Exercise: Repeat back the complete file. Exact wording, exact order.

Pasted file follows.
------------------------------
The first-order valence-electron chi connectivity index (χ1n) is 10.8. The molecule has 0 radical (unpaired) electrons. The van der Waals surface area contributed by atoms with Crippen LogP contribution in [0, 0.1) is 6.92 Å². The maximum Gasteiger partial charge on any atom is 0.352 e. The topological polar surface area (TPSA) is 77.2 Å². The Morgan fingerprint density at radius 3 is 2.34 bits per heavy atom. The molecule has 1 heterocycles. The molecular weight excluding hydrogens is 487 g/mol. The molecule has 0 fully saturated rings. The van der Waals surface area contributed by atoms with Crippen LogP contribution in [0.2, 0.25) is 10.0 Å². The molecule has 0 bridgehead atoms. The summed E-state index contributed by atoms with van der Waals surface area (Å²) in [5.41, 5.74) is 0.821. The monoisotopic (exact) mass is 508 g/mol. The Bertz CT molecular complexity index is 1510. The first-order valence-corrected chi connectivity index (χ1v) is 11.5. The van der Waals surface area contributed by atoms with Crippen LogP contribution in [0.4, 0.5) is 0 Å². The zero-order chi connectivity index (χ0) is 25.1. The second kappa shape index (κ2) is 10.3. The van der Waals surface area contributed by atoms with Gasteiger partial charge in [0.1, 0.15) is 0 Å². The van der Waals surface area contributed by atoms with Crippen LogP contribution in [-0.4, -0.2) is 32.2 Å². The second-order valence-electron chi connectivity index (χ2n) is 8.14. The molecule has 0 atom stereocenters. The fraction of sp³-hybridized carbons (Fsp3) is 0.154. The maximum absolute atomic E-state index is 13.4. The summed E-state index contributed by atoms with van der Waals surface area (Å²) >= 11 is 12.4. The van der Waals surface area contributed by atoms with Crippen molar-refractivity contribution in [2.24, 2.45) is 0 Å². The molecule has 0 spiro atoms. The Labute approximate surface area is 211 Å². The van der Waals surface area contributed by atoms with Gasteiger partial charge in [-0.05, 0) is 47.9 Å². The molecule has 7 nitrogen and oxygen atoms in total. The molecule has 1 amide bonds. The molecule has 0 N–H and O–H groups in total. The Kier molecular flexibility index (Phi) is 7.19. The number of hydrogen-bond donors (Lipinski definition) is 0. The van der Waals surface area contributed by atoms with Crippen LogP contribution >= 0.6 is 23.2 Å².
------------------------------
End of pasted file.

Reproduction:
The first-order valence-electron chi connectivity index (χ1n) is 10.8. The molecule has 0 radical (unpaired) electrons. The van der Waals surface area contributed by atoms with Crippen LogP contribution in [0, 0.1) is 6.92 Å². The maximum Gasteiger partial charge on any atom is 0.352 e. The topological polar surface area (TPSA) is 77.2 Å². The Morgan fingerprint density at radius 3 is 2.34 bits per heavy atom. The molecule has 1 heterocycles. The molecular weight excluding hydrogens is 487 g/mol. The molecule has 0 fully saturated rings. The van der Waals surface area contributed by atoms with Crippen LogP contribution in [0.2, 0.25) is 10.0 Å². The molecule has 0 bridgehead atoms. The summed E-state index contributed by atoms with van der Waals surface area (Å²) in [5.41, 5.74) is 0.821. The monoisotopic (exact) mass is 508 g/mol. The Bertz CT molecular complexity index is 1510. The first-order valence-corrected chi connectivity index (χ1v) is 11.5. The van der Waals surface area contributed by atoms with Crippen LogP contribution in [0.4, 0.5) is 0 Å². The zero-order chi connectivity index (χ0) is 25.1. The second kappa shape index (κ2) is 10.3. The van der Waals surface area contributed by atoms with Gasteiger partial charge in [0.1, 0.15) is 0 Å². The van der Waals surface area contributed by atoms with Crippen LogP contribution in [-0.4, -0.2) is 32.2 Å². The second-order valence-electron chi connectivity index (χ2n) is 8.14. The molecule has 0 atom stereocenters. The fraction of sp³-hybridized carbons (Fsp3) is 0.154. The maximum absolute atomic E-state index is 13.4. The summed E-state index contributed by atoms with van der Waals surface area (Å²) >= 11 is 12.4. The van der Waals surface area contributed by atoms with Crippen molar-refractivity contribution in [2.24, 2.45) is 0 Å². The molecule has 0 spiro atoms. The Labute approximate surface area is 211 Å². The van der Waals surface area contributed by atoms with Gasteiger partial charge in [-0.05, 0) is 47.9 Å². The molecule has 7 nitrogen and oxygen atoms in total. The molecule has 1 amide bonds. The molecule has 0 N–H and O–H groups in total. The Kier molecular flexibility index (Phi) is 7.19. The number of hydrogen-bond donors (Lipinski definition) is 0. The van der Waals surface area contributed by atoms with Crippen LogP contribution >= 0.6 is 23.2 Å².